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Thread: applications for programing

  1. #1

    Default applications for programing

    I am a programmer and I am new in linux.I am using opensuse 12.2(gnome version) on laptop, and looking for application that supports programing in C/C++ and python,and this application should have built-in compilers.If it is possible I would like to be a one application.I'm sorry for my bad english,it's not my mother's langauge.
    Thank you for your help,
    Game

  2. #2
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    Default Re: applications for programing

    Quote Originally Posted by Gamenoob View Post
    I am a programmer and I am new in linux.I am using opensuse 12.2(gnome version) on laptop, and looking for application that supports programing in C/C++ and python,and this application should have built-in compilers.If it is possible I would like to be a one application.I'm sorry for my bad english,it's not my mother's langauge.
    Thank you for your help,
    Game
    Try code blocks from devel tools ide repository? software.opensuse.org:

  3. #3
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    Default Re: applications for programing

    On 2013-01-04 18:06, Gamenoob wrote:
    >
    > I am a programmer and I am new in linux.I am using opensuse 12.2 and
    > looking for application that supports programing in C/C++ and python,and
    > this application should have built-in compilers.


    I don't think you will find that in Linux, that is, built-in compilers.
    It is not how things are done in Linux. You can find IDEs, yes, but they
    call external utilities to do compiling and linking.

    I have in my notes Source-Navigator, jed, jedit, eclipse.

    Have a look at the programming section in the yast package manager.

    --
    Cheers / Saludos,

    Carlos E. R.
    (from 11.4, with Evergreen, x86_64 "Celadon" (Minas Tirith))

  4. #4

    Default Re: applications for programing

    Thanks,I couldn't find codeblocks that works for opensuse

  5. #5
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    Default Re: applications for programing

    On 2013-01-04 19:48, Carlos E. R. wrote:
    > I have in my notes Source-Navigator, jed, jedit, eclipse.


    I forgot:

    Anjuta, kdevelop, eclipse-cdt, Ultimate, gobby.

    --
    Cheers / Saludos,

    Carlos E. R.
    (from 11.4, with Evergreen, x86_64 "Celadon" (Minas Tirith))

  6. #6
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    Default Re: applications for programing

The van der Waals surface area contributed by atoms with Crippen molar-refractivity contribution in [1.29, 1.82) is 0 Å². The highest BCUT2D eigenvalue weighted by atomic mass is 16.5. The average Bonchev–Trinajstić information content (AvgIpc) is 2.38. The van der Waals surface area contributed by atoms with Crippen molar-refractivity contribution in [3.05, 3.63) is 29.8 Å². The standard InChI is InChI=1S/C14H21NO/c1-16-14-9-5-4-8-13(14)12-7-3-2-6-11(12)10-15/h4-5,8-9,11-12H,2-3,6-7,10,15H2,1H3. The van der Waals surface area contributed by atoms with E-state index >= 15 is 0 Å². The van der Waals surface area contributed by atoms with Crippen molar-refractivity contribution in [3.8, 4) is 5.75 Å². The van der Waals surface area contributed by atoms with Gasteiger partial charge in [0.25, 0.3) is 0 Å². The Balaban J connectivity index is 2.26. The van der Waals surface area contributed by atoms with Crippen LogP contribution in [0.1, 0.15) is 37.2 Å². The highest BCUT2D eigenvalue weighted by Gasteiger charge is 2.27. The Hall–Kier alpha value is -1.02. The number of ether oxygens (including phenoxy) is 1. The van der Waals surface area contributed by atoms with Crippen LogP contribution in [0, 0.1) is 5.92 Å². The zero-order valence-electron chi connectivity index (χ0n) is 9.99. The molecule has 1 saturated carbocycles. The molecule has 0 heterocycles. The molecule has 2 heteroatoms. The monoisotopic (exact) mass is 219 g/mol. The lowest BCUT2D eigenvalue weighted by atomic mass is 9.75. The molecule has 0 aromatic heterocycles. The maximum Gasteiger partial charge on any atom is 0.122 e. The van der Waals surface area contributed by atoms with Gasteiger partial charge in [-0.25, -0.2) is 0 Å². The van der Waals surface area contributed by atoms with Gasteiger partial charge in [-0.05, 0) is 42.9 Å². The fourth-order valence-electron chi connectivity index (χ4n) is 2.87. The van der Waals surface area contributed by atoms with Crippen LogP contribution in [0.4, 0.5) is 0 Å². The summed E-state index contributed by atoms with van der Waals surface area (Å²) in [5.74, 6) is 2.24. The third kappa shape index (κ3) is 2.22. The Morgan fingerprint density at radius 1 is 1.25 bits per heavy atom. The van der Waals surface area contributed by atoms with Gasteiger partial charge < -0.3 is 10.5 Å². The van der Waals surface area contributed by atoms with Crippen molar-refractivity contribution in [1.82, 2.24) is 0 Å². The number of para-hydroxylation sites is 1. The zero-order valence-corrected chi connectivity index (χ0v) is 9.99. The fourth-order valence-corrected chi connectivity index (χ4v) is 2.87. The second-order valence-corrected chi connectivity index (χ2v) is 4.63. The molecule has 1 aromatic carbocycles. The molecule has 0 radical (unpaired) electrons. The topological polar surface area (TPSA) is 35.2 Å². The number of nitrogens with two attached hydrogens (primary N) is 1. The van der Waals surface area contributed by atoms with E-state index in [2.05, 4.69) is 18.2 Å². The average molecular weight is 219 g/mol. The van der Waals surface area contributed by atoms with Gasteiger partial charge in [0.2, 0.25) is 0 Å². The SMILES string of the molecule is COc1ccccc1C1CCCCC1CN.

The standard "do everything" IDE is eclipse.

    Although eclipse is available in the OpenSUSE repos, the general advice is to just go to eclipse.org, select the version that's most suitable for your intended use and download from there. If you decide to run a new, upgraded version of Eclipse in the future, simply download again and extract to a new location.

    Eclipse will install with its own built in default compilers for specific languages but if you want you can always use something else. When you use the default compiler, yes you can compile a project simply by clicking in the GUI.

    HTH,
    TSU

  7. #7
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    Default Re: applications for programing

    I will have to agree. I am a programming idiot but it is simple enough to just use a terminal for everything. An IDE just confuses me.

  8. #8

    Default Re: applications for programing

    Quote Originally Posted by tsu2 View Post
    The standard "do everything" IDE is eclipse.

    Although eclipse is available in the OpenSUSE repos, the general advice is to just go to eclipse.org, select the version that's most suitable for your intended use and download from there. If you decide to run a new, upgraded version of Eclipse in the future, simply download again and extract to a new location.

    Eclipse will install with its own built in default compilers for specific languages but if you want you can always use something else. When you use the default compiler, yes you can compile a project simply by clicking in the GUI.

    HTH,
    TSU
    I would like to use eclipse but I don't which to install to program in python.

  9. #9

    Default Re: applications for programing

    And on official website there is no eclipse for opensuse(.rpm file)

  10. #10
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    Default Re: applications for programing

    Recommend "Classic" which is the generic base version, then install the PyDev modules for Python and CDT modules for C++ development.
    There should be plenty of documentation and screenshots on the Internet how to do this.

    Some basic beginner info...
    Eclipse is a very large IDE which can be used for many types of projects and coding languages. Aside from your initial version selection, it supports modular plugins to further customize its capabilities and configuration. After installing, you should immediately do an update, followed by the "Help... Install New Software" to install desired modules. To install a module, you will need to point your "Install New Software" to a resource server. Some resource servers will be listed but oftentimes you will need to type in the URI. After the server is scanned, available software will be listed for installation.

    For absolute beginners, I suggest looking at YouTube videos that show the install, setup and additional "install Software" procedures. The videos won't likely be exact because every Eclipse version will differ slightly but the overall procedure should be the same.

    HTH,
    TSU

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